Tatung Einstein

Merlin Software were given an exclusive licence to convert Elite for use on the Tatung Einstein home computer.

It's Not a Bootleg!

Although this was an official licenced conversion, the packaging could easily mislead one to believe that they had bought a pirated copy as the box was in fact a re-labelled Spectrum 48K box. Merlin Software had stickers affixed over the Spectrum 48k names on the front of the box and the side of the box. The barcode was left unchanged. 

Box Front 300dpi

Above: The Einstein version had a sticker affixed over the Spectrum 48k identifier.

Inside the box the obvious links to Spectrum 48k version were abundantly evident. The Space Traders Flight Training Manual was the Spectrum 48k manual with a list of errata included noting the Tatung Einstein specifics, including Einstein version loading instructions. So too, the Quick Key Control Guide was from the Spectrum 48k and included a sticker alongside the Firebird logo detailing the key changes compared to the Spectrum 48k version.

Quick Key Control Guide 300dpi

Above: Quick Key Control Guide showing Einstein changes to Spectrum key functions.

Loading Instructions 300dpi

Above: The Einstein version loading instructions included a warning to be heeded!

The Tatung Einstein used a 3 inch floppy disk similar to the Amstrad CPC version. In this case however, rather than the proper Firebird label of the Amstrad disk, the Einstein version was simply a generic Merlin Software label affixed over the original blank disk logo.

The name 'Elite' and a product code '40594' were printed onto the A-side of the disk label and the 'spine' of the disk label by a dot matrix printer prior to being affixed to the disk.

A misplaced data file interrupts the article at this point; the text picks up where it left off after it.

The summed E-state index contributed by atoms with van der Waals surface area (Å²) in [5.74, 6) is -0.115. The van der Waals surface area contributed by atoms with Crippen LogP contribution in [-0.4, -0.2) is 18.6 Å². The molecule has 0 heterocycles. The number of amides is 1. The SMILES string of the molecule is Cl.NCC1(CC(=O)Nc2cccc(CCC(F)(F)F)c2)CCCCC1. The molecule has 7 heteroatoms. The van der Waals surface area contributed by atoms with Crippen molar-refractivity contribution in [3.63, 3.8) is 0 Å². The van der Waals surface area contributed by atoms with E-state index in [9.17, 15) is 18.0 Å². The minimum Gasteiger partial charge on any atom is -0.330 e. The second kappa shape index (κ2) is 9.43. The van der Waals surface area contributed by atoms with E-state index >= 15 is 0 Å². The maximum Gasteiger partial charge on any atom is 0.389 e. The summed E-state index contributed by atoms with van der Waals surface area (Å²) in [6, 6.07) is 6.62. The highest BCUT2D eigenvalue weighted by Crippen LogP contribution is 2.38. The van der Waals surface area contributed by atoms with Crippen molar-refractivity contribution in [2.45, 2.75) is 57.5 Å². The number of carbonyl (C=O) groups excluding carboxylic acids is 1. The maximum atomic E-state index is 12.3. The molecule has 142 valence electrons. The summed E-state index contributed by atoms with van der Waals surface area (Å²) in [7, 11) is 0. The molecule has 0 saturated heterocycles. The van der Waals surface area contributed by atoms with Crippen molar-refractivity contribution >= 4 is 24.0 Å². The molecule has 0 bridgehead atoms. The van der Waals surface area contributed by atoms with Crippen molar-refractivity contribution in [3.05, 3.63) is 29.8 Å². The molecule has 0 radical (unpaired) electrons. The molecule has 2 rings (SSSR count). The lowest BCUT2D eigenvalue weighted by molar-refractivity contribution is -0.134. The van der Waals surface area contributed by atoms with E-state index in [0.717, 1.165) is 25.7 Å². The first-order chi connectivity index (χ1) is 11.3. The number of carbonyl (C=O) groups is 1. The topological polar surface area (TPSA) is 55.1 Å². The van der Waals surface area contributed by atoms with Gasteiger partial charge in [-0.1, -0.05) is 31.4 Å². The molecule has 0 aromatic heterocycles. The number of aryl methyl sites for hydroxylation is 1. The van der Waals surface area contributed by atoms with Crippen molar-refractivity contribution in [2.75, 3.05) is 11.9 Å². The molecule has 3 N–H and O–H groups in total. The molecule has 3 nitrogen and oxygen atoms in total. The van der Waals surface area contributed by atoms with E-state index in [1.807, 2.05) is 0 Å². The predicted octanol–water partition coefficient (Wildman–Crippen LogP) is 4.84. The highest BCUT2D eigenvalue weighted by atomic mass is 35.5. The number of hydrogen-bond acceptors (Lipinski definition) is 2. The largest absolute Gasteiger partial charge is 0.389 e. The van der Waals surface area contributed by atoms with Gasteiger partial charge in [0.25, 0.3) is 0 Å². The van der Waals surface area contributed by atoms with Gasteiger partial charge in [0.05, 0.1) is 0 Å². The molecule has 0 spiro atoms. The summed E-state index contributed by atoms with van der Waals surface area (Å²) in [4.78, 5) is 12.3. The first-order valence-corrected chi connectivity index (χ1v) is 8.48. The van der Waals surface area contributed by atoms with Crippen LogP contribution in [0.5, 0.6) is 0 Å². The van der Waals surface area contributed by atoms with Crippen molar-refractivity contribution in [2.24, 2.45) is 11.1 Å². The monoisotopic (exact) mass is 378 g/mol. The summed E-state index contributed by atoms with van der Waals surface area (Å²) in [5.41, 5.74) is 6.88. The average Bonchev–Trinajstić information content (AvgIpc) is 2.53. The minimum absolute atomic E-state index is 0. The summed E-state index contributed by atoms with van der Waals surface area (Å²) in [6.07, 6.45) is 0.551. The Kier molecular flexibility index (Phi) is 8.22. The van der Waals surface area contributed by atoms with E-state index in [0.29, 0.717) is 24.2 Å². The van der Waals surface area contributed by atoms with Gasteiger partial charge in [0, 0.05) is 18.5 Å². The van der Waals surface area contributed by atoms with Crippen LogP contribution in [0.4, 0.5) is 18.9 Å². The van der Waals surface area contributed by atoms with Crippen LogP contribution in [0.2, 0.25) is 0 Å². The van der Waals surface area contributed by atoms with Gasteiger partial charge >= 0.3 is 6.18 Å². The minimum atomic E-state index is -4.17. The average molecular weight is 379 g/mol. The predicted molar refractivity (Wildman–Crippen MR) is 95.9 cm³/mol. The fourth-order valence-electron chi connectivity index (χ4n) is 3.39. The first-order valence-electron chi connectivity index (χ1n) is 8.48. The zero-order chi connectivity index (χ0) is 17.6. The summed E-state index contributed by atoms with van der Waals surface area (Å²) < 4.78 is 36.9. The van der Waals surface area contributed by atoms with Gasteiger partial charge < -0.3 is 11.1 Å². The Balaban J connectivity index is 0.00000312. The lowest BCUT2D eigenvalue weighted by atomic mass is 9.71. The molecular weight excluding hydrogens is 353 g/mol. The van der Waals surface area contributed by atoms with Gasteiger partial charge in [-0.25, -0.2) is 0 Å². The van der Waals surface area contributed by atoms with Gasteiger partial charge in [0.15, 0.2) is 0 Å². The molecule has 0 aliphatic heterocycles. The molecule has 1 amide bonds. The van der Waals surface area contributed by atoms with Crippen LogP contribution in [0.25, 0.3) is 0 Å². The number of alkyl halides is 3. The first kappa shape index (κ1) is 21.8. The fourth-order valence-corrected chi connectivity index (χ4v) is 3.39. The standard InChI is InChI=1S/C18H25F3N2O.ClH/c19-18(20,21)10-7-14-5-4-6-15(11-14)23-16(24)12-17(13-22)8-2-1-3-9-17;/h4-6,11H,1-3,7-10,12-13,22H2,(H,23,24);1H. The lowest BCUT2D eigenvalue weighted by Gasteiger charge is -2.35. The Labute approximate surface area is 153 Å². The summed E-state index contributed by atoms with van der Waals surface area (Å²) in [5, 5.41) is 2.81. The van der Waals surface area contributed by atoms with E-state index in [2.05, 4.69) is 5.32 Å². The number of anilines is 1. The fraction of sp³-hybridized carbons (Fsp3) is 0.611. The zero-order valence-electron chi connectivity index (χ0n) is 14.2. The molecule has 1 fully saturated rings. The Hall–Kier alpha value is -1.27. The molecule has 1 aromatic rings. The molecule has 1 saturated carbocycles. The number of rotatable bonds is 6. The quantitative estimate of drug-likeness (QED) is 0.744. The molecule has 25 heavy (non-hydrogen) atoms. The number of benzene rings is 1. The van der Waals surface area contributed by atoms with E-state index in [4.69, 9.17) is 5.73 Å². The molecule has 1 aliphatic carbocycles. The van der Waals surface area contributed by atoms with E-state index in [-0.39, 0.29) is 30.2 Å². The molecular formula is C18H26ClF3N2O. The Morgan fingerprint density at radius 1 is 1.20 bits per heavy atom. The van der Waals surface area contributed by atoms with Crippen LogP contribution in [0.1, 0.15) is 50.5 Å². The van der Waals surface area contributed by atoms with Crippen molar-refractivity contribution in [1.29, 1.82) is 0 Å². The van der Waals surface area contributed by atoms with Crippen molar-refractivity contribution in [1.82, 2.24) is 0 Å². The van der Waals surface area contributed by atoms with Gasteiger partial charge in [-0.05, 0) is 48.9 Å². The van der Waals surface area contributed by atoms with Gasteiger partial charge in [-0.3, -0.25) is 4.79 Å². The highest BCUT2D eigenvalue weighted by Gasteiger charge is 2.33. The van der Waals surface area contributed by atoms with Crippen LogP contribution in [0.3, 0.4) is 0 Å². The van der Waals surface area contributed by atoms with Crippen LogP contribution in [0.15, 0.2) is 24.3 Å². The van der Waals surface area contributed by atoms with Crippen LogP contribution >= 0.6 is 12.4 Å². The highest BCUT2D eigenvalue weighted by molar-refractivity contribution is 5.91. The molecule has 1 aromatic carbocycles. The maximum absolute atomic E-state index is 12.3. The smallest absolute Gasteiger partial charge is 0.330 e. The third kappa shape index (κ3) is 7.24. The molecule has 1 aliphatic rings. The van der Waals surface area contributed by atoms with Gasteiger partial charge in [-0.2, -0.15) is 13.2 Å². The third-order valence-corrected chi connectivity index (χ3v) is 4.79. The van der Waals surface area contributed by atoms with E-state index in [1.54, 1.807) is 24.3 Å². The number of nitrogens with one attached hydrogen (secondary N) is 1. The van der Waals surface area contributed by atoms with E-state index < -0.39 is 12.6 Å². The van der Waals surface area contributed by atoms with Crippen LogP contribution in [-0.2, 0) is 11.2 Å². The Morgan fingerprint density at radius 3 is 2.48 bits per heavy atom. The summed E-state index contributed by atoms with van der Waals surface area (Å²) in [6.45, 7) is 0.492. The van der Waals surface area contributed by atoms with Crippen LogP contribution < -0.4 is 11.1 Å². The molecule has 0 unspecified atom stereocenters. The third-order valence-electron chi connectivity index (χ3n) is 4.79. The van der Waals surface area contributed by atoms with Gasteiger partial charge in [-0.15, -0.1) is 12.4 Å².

Disk Side A 300dpi

Above: The name 'ELITE' and the product code were printed onto a generic label and affixed to the disk. The original label can be seen underneath.

Copy Protection

The software has a very strong copy protection and to date no one has been able to produce an emulator version. The only way to play this version is to use an original Tatung Einstein home computer along with the Tatung Einstein Elite disk. The only problem being that this version is one of the rarest versions to obtain, and as such when it does become available for sale prices can reach over £100 on some auction sites.

There are a number of reports where a disk image that has been circulating the internet cannot be played on an emulator, however once the image is restored to a 3 inch disk, a genuine Tatung Einstein will play it with no problems.


Although rare, this conversion was regarded as being one of the poorer ones. One of the oft cited problems with this version is that ships do not explode once destroyed, instead they simply disappear. 

Another missing 'feature' revolves around the Galcop vipers normally located at many space stations. In most conversions an attack on a space station will result in a regular series of Viper police vessels launching to defend the station. In the Einstein version the player can sit firing at the station without upsetting the authorities.

The Tatung Einstein Computer


Above: The Tatung Einstein Computer (1)

The Tatung Einstein is an 8-bit home computer designed and manufactured in England. The Tatung company itself was based out of Taiwan. Aimed primarily at the business sector, the Tatung Einstein was released during the summer of 1984 and comprised a base-unit with built in keyboard, and either a colour or monochrome monitor atop the base. Unusual for its time when most home computers used tape storage, it had the option of a single or dual 3 inch disk drive. The Einstein never really took off as either a business or home computer and only a handful of games were produced for it, including of course Elite.

(1) http://old-school-micro.blogspot.com.au/2009/11/retro-computers-tatung-einstein-retro.html